Charter purchase of Time Warner gets DoJ approval
The US Department of Justice (DoJ) has approved Charter Communications purchase of cable operators Time Warner Cable and Bright House networks.
The deal will create the second largest cable broadband provider in the US.
Charter had to agree to not stop its content providers from separately selling shows online, as part of the approval.
The deal also still needs approval from the Federal Communications Commission (FCC) before it can go ahead.
But the head of the FCC Tom Wheeler said he was seeking approval for the deal, noting the merger conditions "will directly benefit consumers by bringing and protecting competition to the video marketplace and increasing broadband deployment."
The DoJ said it would work with other regulators to ensure the merger did not "choke off" access to online videos.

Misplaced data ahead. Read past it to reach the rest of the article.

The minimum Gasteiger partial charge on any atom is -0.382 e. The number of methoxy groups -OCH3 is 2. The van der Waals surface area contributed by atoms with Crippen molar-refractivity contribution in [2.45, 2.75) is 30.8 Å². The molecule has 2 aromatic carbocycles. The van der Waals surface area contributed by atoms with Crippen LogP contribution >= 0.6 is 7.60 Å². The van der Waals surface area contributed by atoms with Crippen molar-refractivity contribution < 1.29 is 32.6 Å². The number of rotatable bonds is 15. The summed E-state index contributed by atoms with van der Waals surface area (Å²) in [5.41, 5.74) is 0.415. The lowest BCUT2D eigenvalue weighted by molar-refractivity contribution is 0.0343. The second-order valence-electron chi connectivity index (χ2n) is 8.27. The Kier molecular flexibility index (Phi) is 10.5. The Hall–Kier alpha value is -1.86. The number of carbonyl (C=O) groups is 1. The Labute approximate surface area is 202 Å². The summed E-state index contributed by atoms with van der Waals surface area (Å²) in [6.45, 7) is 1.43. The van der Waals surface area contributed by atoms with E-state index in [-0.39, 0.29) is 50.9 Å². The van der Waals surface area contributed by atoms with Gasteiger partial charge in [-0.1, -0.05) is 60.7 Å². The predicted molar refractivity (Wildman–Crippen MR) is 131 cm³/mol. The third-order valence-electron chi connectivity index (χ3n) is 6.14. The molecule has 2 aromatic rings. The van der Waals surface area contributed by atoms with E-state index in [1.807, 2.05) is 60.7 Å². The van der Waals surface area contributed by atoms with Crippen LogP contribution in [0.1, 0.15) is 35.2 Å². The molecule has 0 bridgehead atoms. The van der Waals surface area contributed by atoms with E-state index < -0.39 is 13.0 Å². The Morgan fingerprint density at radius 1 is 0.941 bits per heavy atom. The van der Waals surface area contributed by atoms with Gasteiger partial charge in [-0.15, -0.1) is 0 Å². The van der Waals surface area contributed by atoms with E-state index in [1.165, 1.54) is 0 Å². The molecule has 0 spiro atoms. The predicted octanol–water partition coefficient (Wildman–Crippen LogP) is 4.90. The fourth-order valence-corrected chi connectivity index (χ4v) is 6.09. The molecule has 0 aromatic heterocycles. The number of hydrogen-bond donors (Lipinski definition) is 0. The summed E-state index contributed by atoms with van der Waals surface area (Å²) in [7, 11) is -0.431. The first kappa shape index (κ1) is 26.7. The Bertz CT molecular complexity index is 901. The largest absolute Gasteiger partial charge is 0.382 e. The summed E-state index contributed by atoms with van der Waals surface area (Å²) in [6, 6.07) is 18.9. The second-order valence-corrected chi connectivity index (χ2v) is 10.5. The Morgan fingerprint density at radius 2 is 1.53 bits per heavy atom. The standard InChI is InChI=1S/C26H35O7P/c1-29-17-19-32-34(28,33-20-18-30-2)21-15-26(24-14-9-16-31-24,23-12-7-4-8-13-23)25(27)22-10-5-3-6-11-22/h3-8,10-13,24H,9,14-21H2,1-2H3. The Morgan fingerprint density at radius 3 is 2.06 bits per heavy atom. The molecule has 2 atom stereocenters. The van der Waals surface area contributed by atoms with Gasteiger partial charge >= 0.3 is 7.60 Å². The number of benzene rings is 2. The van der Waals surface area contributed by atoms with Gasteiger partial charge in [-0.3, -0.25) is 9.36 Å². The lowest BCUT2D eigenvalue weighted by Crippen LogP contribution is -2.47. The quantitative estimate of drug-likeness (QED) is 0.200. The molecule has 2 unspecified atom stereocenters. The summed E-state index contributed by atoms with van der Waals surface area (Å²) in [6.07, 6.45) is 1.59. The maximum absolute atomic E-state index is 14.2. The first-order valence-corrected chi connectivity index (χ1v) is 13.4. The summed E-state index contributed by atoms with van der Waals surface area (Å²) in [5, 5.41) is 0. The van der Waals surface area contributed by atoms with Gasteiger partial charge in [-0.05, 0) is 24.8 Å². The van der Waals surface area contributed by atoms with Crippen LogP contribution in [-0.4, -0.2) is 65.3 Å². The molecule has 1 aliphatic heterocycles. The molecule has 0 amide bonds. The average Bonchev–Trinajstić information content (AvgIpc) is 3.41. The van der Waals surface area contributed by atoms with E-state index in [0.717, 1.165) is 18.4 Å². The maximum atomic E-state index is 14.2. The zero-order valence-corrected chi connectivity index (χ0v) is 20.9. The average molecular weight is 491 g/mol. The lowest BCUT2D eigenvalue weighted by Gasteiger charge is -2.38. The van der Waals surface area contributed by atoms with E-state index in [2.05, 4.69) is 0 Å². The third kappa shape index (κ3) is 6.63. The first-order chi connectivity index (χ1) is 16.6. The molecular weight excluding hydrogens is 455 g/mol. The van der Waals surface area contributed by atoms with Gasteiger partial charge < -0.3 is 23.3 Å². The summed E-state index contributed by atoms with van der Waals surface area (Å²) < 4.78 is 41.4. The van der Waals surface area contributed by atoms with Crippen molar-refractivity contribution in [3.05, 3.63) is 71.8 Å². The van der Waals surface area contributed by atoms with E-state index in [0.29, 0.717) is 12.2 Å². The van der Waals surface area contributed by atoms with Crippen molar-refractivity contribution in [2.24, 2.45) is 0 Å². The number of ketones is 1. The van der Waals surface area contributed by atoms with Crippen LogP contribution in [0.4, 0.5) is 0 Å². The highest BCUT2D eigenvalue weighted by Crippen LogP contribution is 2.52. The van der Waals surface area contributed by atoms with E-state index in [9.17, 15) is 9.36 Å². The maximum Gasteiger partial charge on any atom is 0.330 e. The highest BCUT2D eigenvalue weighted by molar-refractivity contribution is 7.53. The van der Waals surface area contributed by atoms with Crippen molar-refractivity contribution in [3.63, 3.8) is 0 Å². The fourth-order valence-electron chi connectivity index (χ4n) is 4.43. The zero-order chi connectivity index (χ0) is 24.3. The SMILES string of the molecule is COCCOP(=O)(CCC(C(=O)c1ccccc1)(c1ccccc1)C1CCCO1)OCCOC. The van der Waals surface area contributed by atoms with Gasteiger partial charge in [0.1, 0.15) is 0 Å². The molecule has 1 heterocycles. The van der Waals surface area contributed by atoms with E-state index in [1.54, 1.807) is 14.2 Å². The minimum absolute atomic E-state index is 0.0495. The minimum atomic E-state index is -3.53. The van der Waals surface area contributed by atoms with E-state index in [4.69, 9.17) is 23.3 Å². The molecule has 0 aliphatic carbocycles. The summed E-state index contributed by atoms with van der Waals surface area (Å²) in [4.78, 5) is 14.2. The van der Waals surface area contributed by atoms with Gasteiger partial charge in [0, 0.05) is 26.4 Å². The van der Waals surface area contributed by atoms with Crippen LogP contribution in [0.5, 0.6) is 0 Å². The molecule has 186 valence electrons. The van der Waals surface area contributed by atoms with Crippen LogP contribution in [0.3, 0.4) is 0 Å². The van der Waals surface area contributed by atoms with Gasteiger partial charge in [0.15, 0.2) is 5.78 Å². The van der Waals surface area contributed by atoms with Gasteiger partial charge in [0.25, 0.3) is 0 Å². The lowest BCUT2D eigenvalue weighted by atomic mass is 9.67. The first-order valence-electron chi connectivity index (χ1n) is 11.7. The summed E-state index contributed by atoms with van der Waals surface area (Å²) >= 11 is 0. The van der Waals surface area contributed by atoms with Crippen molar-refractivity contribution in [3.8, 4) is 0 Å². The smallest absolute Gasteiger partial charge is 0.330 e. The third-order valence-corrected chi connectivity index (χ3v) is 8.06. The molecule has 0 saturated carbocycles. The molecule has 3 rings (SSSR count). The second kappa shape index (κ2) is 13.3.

"The settlement forbids the merged company, referred to as "New Charter," from entering into or enforcing agreements that could make it more difficult for online video distributors (OVDs) to obtain video content from programmers," the DOJ added.
US cable companies are facing stiff competition from online service providers such as Netflix, Amazon and Hulu, as customers increasingly choose to stream films and television shows over the internet often for a lower price.
Charter will pay $78bn (£54bn) for Time Warner and $10.8bn for Bright House.
The combined three firms will serve cable television and broadband to 23.9 million customers in 41 states.
The deal was announced last year after Comcast abandoned its $45bn plan to buy Time Warner Cable fearing pressure from regulators.